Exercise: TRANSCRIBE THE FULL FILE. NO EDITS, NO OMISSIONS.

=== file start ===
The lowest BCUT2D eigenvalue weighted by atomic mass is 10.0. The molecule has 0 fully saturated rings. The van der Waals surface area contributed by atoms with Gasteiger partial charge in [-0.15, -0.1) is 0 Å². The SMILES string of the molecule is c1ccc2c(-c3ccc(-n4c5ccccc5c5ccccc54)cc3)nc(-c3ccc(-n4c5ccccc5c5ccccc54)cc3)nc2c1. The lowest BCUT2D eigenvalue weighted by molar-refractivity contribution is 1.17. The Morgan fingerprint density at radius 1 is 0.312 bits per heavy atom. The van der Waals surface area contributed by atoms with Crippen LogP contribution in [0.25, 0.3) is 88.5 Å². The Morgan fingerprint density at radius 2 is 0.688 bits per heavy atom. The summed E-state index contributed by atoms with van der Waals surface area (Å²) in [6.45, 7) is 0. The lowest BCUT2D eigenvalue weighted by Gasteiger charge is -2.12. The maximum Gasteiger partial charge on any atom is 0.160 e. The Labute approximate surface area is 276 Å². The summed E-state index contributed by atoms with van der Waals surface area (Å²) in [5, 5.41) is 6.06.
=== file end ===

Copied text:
The lowest BCUT2D eigenvalue weighted by atomic mass is 10.0. The molecule has 0 fully saturated rings. The van der Waals surface area contributed by atoms with Gasteiger partial charge in [-0.15, -0.1) is 0 Å². The SMILES string of the molecule is c1ccc2c(-c3ccc(-n4c5ccccc5c5ccccc54)cc3)nc(-c3ccc(-n4c5ccccc5c5ccccc54)cc3)nc2c1. The lowest BCUT2D eigenvalue weighted by molar-refractivity contribution is 1.17. The Morgan fingerprint density at radius 1 is 0.312 bits per heavy atom. The van der Waals surface area contributed by atoms with Crippen LogP contribution in [0.25, 0.3) is 88.5 Å². The Morgan fingerprint density at radius 2 is 0.688 bits per heavy atom. The summed E-state index contributed by atoms with van der Waals surface area (Å²) in [6.45, 7) is 0. The lowest BCUT2D eigenvalue weighted by Gasteiger charge is -2.12. The maximum Gasteiger partial charge on any atom is 0.160 e. The Labute approximate surface area is 276 Å². The summed E-state index contributed by atoms with van der Waals surface area (Å²) in [5, 5.41) is 6.06.